Every school must formulate their own protest, and let that inform any mass action. So start writing, designing, talking and meeting! Leave a comment here, get involved with your community’s movement, write to the local paper, the school’s paper–put up a poster and tell everyone! Send us a link to any information for your school and we’ll link back to it. And SIGN THE LETTER–and we’ll send your school 5 buttons and stickers for free (see below). Let’s unite.

Check out this Al Jazeera video about the Chilean Winter (from Adbuster’s site):

State of the Union: 1.3 Million Drop Out of HS Annually

29 Jan

“ONLY 21 states require students to attend high school until they graduate or turn 18. The proposal President Obama announced on Tuesday night in his State of the Union address — to make such attendance compulsory in every state — is a step in the right direction, but it would not go far enough to reduce a dropout rate that imposes a heavy cost on the entire economy, not just on those who fail to obtain a diploma…”

Read the entire story here.

National Day of Action Announced for Schools

27 Jan

“We call on all students, teachers, workers, and parents from all levels of education —pre-K-12 through higher education in public and private institutions— and all Occupy assemblies, labor unions, and organizations of oppressed communities, to mobilize on March 1st, 2012 across the country to tell those in power: The resources exist for high-quality education for all. If we make the rich and the corporations pay we can reverse the budget cuts, tuition hikes, and attacks on job security, and fully fund public education and social services.”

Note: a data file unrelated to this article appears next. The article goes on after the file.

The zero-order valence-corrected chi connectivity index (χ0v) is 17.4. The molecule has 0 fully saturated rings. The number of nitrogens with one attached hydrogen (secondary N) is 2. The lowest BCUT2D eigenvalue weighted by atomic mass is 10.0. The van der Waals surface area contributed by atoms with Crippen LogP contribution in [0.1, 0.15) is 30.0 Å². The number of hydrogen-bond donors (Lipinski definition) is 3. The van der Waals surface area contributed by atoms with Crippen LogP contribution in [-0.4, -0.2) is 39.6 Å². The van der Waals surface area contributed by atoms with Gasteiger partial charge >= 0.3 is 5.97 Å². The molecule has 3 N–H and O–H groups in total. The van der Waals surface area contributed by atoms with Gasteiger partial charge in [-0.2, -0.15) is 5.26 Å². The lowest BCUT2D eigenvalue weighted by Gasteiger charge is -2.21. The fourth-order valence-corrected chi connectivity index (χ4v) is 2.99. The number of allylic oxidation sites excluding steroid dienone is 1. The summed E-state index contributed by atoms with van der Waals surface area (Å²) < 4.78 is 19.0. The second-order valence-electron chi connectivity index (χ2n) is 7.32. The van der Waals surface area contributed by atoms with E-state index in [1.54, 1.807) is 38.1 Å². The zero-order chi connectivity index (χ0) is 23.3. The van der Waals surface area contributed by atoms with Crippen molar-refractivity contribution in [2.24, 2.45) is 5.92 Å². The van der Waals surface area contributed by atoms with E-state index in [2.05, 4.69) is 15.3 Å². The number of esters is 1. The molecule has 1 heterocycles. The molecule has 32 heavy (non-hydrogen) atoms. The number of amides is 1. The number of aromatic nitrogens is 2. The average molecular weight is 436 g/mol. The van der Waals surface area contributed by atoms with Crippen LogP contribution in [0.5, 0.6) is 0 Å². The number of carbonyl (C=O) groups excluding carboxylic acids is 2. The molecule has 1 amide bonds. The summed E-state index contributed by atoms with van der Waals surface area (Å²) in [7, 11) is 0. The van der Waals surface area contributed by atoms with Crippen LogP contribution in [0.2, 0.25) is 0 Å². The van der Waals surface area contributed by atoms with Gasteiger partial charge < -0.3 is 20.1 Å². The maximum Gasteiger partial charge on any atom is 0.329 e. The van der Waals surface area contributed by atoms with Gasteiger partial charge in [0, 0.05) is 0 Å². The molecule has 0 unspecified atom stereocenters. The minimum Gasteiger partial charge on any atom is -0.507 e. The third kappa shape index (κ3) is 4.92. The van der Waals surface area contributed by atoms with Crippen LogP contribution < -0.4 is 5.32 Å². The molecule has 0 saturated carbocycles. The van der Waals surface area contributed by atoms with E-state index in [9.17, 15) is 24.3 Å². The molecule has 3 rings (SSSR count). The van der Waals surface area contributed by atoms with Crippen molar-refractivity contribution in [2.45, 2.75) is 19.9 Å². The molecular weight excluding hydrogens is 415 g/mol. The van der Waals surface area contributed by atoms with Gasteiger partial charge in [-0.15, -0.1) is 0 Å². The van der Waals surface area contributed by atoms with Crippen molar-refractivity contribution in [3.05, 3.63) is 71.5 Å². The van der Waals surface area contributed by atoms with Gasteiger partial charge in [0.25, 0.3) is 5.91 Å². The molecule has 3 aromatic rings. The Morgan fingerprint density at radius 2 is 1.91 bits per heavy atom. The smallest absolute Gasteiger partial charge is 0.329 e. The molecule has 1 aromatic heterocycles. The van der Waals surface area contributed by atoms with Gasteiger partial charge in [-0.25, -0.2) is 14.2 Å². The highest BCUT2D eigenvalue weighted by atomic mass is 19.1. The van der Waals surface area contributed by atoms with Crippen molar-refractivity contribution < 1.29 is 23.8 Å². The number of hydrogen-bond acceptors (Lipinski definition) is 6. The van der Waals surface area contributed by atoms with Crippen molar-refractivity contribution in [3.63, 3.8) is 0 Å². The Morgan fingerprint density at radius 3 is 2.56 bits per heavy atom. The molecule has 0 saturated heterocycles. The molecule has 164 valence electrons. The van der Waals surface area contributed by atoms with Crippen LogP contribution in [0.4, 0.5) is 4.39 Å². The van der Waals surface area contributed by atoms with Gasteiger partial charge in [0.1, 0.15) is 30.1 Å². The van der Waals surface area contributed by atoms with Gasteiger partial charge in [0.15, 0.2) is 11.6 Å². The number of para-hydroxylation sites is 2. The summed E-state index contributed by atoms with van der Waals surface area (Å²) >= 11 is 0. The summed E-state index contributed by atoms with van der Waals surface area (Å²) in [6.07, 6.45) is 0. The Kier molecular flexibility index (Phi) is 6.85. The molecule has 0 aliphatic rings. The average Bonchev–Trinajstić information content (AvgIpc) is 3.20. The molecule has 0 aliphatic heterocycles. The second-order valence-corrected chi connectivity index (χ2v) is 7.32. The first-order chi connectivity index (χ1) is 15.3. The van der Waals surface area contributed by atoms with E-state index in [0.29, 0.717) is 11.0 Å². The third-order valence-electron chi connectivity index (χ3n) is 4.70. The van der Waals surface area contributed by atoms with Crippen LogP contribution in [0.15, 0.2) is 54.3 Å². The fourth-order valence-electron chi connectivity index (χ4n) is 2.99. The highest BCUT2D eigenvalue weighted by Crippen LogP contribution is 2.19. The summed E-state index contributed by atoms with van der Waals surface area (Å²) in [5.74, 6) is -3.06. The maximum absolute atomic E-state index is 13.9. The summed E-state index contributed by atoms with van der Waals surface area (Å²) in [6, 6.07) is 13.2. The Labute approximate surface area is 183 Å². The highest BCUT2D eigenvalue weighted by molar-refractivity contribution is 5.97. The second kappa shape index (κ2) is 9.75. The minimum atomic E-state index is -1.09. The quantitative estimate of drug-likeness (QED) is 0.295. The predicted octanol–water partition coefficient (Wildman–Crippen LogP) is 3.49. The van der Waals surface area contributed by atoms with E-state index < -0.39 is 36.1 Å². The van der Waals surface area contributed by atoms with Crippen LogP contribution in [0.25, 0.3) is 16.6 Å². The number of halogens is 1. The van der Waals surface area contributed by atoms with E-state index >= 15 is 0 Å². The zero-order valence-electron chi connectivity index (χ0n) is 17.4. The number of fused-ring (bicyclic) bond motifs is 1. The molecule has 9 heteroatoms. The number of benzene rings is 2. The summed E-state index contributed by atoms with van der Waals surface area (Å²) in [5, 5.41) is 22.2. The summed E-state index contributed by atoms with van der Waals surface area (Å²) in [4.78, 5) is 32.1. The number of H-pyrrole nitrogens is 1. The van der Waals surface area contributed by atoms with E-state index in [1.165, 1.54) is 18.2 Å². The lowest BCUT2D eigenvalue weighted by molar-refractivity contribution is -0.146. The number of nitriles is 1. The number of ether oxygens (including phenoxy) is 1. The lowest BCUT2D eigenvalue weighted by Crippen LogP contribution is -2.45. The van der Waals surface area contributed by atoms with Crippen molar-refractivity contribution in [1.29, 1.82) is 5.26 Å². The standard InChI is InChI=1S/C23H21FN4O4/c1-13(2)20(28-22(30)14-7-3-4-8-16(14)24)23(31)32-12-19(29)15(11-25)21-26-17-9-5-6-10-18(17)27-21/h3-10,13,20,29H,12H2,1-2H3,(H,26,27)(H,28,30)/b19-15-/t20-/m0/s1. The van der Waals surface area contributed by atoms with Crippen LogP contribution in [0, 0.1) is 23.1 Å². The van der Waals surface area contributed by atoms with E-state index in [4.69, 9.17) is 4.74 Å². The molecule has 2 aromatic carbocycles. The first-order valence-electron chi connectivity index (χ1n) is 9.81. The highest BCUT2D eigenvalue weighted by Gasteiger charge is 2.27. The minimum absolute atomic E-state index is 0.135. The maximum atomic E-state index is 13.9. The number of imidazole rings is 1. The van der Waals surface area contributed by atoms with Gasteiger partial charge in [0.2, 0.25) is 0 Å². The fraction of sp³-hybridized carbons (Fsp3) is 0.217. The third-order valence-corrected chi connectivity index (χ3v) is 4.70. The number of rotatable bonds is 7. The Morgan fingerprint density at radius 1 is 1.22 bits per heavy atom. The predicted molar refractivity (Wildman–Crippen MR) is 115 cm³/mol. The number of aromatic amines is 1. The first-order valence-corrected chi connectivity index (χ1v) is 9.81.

Go to the site here.

NYC Student Walk-Out Planned

26 Jan

From the Facebook Page:

planned for Wednesday, February 1, 2012, from 2-5

“We are calling for all High school Students to walk out of their classes, and meet us at Union Square Park 14th street! The Mayor has failed us and we need a citywide stand to let our voices be heard. We are asking for every single student in New York City to come together and show you matter. Budget Cuts! Lack of Resources! How much more can we take? How much more can YOU take?”

NYC Students Plan Walk-Out

Occupy DOE Shuts Down Undemocratic School Boards

26 Jan

By Liza Featherstone for The Nation.

December 19, 2011

Occupy Department of Education (DOE) takes on neoliberal education reform

“It’s not only in New York City that the Occupy spirit has invigorated education activists. In late November Occupy Rochester, along with parents and other community activists, disruptively mic-checked a school board meeting to protest an undemocratic process for selecting a new school superintendent, a process that involved a corporate search firm. In Chicago, on the same day as the Queens PEP meeting, protesters shut down a school board meeting to protest recent failed reforms. Like New York, Chicago has been shutting down failing schools and replacing them with new ones, often charter schools. As in New York, many of the new schools perform even worse than the old ones. Parents and teachers mic checked the meeting, yelling, “You have failed Chicago’s children…. These are our children, not corporate products!”

Read the entire story here.